Mark Richard: Conceptual evolution
Lecture by Mark Richard (Harvard), organized by the Department of Theoretical Philosophy
In this talk, I’ll sketch a picture of meaning --I won’t much distinguish between concepts and meanings --on which they are something like biological species: Species are abstractions from the biological history of a population lineage; meanings are abstractions from the semantic history of a lineage of collections of speakers in actual and potential communication. On this picture, meanings, like species, enjoy a certain amount of variation across the individuals that constitute them, a sort of allelic variation that is an element in meaning change. I’ll argue that among the virtues of the picture it makes sense of some Quinean theses about analyticity and the a priori.
Not unsurprisingly, thinking of meanings in this way leads to a linguistic version of the species problem: just as it is difficult to give an adequate criterion for what sort of changes mark the birth and death of a species, so it seems difficult to say what sort of changes in meaning are actually changes of meaning --changes (putting it linguistically) in which a word means one thing at one time, another thing at another. I discuss the obvious solution to the linguistic analog to the species problem: a word changes its meaning when there is change in (the rule that determines) its contribution to truth conditions. I think the answer may be correct as far as it goes. But because of the slack, between any notion of meaning (like the one I defend in this talk) on which grasp of meaning is what anchors linguistic competence and the notions of reference and truth, the answer does not get us all that far to a crisp criterion of meaning change. But I think this is a virtue --there is no crisp criterion of that notion to be had.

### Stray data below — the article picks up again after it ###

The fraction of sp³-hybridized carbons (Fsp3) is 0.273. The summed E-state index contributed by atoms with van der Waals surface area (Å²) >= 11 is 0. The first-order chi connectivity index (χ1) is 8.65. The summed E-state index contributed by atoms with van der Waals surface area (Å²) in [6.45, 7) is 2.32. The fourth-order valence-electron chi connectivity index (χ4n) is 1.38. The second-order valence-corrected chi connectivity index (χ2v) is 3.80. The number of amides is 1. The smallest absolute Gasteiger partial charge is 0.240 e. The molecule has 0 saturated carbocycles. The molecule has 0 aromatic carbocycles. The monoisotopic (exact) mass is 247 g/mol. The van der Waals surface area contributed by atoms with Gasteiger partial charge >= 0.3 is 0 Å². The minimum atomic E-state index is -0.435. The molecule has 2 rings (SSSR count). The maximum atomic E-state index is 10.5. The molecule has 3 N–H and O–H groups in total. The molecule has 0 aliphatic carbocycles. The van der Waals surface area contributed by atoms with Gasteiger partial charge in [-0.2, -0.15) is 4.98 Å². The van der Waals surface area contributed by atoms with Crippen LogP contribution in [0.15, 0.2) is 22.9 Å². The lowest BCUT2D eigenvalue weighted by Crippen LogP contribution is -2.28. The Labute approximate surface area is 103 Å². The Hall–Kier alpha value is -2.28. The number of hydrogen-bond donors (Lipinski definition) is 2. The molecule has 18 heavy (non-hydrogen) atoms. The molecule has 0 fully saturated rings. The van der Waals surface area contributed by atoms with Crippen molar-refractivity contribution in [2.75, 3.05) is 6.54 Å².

When & where?
11 June 2015, 3.15 - 5 pm
Room Omega, Faculty of Philosophy
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